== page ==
A Tale Of Two-Colored Pants | Why Color Is Important To Your Business & End Product
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If “images” hold the key to our memories… “color” is the fondness in which they are painted. No truer words have been spoken. Color, tonality, and accuracy are crucial to the image pipeline of the products we generate at Capion Studio. Unlike many of our competitors that rely solely on in-camera profiles, we painstakingly process our images in post-production editing to give the unique look & feel that is deserving of your brand, service, or product. That’s why I’d like to take the time to bring to light the importance of color, what it means, and it’s effects on your end product. We will look at why color is important, when to custom color grade, why our competitors might be disserving you, and when it’s appropriate to use these different modes of capture & processing. I know this topic may get a bit technical, but I assure you this content is purposed for business owners, product managers, art directors, and marketing executives. Stick with me here, I promise you this information will pay off in the end!
Our editing bay at Capion Studio where we utilize scopes and Color Finale 2 Pro.
Let me be clear, there is a time for in-camera profiles, and there is a time for custom coloring your footage in post-production. Not every video product needs to be colored by hand, but there are a lot of specific instances where it is detrimental to the end result. In order to illustrate this concept further, perhaps we should take a step back to understand exactly to which I am referring. Without diving in too deep, I’ll attempt to keep this as simple as possible. Modern digital cameras have what we refer to as photodiodes. These photodiodes are located on a piece of silicon called a sensor inside of a camera. The camera captures and absorbs the light photons striking through the lens to converge on the camera’s sensor, absorbed by the photodiodes. Those values are converted from an analog process to a digital form in what we like to label as “pixels” representing red, green and blue (RGB) values. These camera manufactures designate the values of the color spectrum in what is known as “color science”. This corresponds directly to how that specific color value and color combination is interpreted, and what color equals what level of brightness, hue, tint, and saturation. It’s worth noting at this point in time, each camera manufacturer interprets and represents the color spectrum differently in their color science, and there is no true standard to how this is processed, despite the industry at large attempting to wrangle this together in post-production software.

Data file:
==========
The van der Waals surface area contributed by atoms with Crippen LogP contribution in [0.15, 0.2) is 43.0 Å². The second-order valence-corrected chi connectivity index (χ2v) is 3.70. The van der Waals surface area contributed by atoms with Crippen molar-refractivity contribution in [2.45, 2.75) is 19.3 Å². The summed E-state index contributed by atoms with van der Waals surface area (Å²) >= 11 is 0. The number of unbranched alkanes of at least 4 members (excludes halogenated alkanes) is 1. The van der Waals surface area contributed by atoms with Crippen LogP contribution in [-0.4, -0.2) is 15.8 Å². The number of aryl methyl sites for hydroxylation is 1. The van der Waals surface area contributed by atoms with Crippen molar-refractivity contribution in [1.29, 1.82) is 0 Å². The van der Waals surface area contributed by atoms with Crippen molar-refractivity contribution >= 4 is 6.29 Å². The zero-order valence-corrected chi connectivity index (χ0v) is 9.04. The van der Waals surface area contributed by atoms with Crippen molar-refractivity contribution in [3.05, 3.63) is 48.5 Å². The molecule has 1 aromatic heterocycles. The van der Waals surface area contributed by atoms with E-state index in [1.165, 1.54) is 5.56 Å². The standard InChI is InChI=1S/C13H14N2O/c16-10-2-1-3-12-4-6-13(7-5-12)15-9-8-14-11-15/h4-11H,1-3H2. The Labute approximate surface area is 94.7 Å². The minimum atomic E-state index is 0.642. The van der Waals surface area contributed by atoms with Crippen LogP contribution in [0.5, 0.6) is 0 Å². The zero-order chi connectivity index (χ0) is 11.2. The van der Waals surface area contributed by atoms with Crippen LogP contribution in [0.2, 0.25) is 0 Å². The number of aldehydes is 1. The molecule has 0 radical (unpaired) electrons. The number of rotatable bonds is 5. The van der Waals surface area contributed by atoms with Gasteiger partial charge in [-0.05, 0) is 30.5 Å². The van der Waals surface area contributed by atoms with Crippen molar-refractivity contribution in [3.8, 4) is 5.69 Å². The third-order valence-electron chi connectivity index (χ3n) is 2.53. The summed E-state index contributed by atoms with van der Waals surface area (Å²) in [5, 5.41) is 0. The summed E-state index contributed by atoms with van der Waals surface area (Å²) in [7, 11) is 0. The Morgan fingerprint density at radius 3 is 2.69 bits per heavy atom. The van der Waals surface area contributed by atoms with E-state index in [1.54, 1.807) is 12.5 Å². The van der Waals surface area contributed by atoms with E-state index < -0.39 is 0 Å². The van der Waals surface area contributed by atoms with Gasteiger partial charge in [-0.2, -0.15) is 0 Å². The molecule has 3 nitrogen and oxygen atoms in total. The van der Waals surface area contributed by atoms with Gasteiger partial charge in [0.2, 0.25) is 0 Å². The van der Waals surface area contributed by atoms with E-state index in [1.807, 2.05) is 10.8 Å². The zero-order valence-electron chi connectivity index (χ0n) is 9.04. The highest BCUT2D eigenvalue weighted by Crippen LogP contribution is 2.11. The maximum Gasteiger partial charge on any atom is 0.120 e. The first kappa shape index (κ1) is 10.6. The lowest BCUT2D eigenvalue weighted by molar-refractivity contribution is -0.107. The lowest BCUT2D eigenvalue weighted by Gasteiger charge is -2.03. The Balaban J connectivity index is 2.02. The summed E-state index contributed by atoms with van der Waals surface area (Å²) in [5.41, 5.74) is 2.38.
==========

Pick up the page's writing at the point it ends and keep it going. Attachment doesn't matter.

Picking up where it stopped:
Bayer Sensor diagram and its capture of allocated RGB spectrum in direct correspondence to color and resolution.
So when we capture an image, we mainly have three image processing choices to pick from. These three choices are raw (as the name implies), logarithmic (essentially colorless), and in-camera (REC709 / BT2020 / HLG). The go-to choice for most is to select an in-camera profile, where our camera is primary dictating the value and interpreting the colors for us. These values are more or less “baked” into the file, and traditionally they have little flexibility to adjust them in post production without the deterioration of the image. Of course, these colors can be pushed and pulled to correct small divergences in terms of accuracy, but it’s absolutely crucial to nail your camera’s white balance, to which all of the other colors are aligned. With in-camera color profiling, we are accelerating the post production process, and in most cases the color can look fantastic, so long as we are exposing and balancing our whites correctly per the scene.
Sony Full Frame Bayer Sensor
Where this option shines the best is for quick turn arounds, small budgets, or live broadcasting scenarios where an image has to be delivered immediately. Where this choice is not appropriate is when the accuracy of a scene, person, or most specifically a product needs to be represented with the utmost fidelity. There is a caveat to this however. I'd like to convey a scenario where this option was a double-edged sword for us with one of our clients. While the client had a modest budget, the sheer volume of video products generated on a weekly / monthly basis could not call for custom color grading. It just was not possible to crank out the total volume of videos they were requesting with that level of nuance in the post production process. So in an effort to adhere to budgetary constraints, workload demands, and fast turn-arounds, we needed to rely on in-camera profiling to widely dictate our colors for us. This client in particular designs and sells product sports apparel, so the color representation of their clothing has to be as accurate as possible within the scope of work.
While we always attempt to maintain accurate white balancing, and would often use a color checker in unison with accurate rated lighting, there is the off chance that the product could not be accurately represented. This is not due to a misbalance in our whites, but rather how the in-camera profile interprets select color combinations. In one instance, the client kindly brought to our attention that a select pair of leggings was being misrepresented in the final output as a “little too blue”. Oddly enough our scopes were inline, and everything checked out okay, so what gave? This boiled down to how the camera was interpreting the teal color and it’s hue. The client revealed that the product has had difficulty in the past being photographed, and that it takes a level of finesse to bring it back to an accurate depiction.
XRite Color Checker laid along side the pants to confirm color in post to correct the issue. Photo taken in Pro Mode with Samsung Note 9. True color.